“Hayots Ashkhar” says the global economic crisis is starting to have an impact on Armenia. “There is nothing surprising about this as being affected by the crisis is the best indication of the seriousness of business [in a particular country] and its integration into global economic processes,” says the paper. “After all, if one or another player is left out of the crisis, that means they are also out of the world economy.”
“Chorrord Ishkhanutyun” paints a more grim picture, saying that Armenians are increasingly suffering from the crisis. The paper says thousands of Armenians doing seasonal work in Russia are returning home with less money and may find no jobs at all come next spring. “Understandably, the effects of all that will not be particularly felt in the next one or two months, until they run out of money,” it says. “But February or March a really unpredictable situation could arise in Armenia.” The opposition daily goes on to accuse the government of doing nothing to mitigate the inevitable negative consequences of the worldwide downturn. Instead of easing the tax burden, it says, they are extorting even more taxes from local businesses.
“Kapital” reports that a group of parliament deputies have drafted a bill tripling excise duties on alcoholic beverages and cigarettes imported to Armenia. The business daily notes that most of those deputies own local tobacco and alcohol firms. “At first glance, there is nothing wrong with the deputies’ proposal,” it says. “Alcohol and tobacco are not considered to be among a person’s best friends. But their legislative initiative is not aimed at getting people to give up smoking or to consume alcohol moderately. Quite the opposite. They are advised to drink and smoke more because the [state] budget would benefit from that. The main concern of [those deputies] is to make sure that Armenians buy what they produce, rather than what is imported.” The paper says the proposed bill must not be passed also because local tobacco and alcohol manufacturers are already in a privileged position vis-à-vis the importers.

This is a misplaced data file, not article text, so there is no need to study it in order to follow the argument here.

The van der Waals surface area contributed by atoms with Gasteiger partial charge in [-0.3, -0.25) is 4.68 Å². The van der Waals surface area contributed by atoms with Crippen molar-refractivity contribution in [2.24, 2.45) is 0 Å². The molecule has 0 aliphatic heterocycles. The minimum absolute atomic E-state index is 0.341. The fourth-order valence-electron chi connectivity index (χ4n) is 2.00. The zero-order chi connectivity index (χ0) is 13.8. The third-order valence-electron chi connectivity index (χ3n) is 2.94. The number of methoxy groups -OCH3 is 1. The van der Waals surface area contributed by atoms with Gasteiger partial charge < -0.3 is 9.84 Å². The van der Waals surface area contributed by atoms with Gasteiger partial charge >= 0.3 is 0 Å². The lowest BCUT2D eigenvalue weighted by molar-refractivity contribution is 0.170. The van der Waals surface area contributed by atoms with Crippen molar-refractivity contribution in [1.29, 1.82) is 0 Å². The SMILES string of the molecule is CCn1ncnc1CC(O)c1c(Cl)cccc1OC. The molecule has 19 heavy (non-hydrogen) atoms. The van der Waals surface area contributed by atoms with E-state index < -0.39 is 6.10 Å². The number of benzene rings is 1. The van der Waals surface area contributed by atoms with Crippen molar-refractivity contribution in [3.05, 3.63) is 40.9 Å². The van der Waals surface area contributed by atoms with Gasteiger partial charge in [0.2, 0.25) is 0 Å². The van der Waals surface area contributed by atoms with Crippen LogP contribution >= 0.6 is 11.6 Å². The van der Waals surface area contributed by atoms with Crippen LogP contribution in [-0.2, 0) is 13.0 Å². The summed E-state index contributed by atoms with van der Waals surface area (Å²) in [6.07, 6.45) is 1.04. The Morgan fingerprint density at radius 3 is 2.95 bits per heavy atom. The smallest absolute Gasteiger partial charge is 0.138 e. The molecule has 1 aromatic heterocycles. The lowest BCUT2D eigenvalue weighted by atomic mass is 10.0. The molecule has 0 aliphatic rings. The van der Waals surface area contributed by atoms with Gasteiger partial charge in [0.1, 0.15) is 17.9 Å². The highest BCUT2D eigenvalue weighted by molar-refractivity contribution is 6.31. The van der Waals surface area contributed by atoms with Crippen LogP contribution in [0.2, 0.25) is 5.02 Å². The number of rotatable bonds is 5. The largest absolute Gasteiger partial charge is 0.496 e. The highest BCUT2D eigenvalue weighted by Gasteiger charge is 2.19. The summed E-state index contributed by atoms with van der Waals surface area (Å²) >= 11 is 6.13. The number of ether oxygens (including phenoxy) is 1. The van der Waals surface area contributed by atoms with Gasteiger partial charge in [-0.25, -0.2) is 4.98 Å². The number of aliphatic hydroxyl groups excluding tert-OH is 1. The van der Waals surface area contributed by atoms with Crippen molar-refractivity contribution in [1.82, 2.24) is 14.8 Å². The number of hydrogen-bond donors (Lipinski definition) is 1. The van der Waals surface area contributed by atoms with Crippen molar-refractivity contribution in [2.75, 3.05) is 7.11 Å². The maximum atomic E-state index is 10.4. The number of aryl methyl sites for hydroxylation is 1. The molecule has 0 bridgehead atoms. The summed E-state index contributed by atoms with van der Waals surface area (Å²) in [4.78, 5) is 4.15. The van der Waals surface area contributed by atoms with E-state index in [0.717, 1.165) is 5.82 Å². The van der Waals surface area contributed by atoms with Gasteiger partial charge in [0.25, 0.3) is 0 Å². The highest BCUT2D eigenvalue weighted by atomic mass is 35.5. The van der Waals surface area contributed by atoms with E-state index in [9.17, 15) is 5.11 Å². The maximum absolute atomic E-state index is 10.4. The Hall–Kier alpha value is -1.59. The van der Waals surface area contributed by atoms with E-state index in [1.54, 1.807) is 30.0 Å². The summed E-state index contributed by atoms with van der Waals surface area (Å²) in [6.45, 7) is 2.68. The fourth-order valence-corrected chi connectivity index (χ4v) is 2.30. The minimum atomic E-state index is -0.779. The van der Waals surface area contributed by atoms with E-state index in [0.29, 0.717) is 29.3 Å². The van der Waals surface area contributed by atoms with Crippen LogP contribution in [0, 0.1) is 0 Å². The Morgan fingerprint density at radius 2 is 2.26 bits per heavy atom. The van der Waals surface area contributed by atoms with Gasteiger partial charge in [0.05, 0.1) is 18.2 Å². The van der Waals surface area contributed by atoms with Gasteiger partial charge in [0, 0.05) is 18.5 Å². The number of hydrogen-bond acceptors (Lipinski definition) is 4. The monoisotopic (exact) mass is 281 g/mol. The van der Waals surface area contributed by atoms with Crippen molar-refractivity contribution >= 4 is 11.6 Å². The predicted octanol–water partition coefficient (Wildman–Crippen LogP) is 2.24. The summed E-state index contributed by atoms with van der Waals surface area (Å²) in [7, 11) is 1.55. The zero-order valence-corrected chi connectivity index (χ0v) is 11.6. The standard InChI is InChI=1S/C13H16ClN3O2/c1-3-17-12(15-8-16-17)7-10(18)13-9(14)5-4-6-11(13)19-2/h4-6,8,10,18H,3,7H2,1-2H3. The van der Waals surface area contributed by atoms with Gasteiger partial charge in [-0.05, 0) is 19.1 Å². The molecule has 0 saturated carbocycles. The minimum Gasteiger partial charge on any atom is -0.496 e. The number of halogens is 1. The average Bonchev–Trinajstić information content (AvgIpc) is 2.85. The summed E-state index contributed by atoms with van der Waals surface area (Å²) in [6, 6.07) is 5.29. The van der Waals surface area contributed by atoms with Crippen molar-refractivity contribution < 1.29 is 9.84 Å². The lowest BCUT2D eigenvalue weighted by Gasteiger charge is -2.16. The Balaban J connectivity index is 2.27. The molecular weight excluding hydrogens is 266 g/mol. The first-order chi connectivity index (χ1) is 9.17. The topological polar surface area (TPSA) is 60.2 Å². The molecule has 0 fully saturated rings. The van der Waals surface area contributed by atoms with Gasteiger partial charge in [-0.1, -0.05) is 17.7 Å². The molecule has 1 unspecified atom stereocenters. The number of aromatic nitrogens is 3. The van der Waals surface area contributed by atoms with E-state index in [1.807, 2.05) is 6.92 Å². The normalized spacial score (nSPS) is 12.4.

In an interview with “168 Zham,” Armen Harutiunian, the state human rights ombudsman, praises the Armenian parliamentary commission investigating the March 1 violence in Yerevan. “At least, I see more progress made [by the commission] than by the investigative body,” says Harutiunian. “I still don’t know what intelligence bodies were doing in Liberty Square on the morning of March 1. That was the investigators’ job.” Harutiunian also cites the parliamentary commission’s revelation that security forces deployed at least one sniper close to another area in downtown Yerevan where opposition protesters built barricades later on March 1. He says law-enforcement bodies previously denied that.
Armen Rustamian, a leader of the Armenian Revolutionary Federation (Dashnaktsutyun), tells “Iravunk – De Facto” that President Serzh Sarkisian should pardon those opposition members who were arrested on what appear to be political charges. Rustamian says he and other Dashnaktsutyun leaders have conveyed this view to Sarkisian on “numerous” occasions and that the latter is now “thinking” about the matter.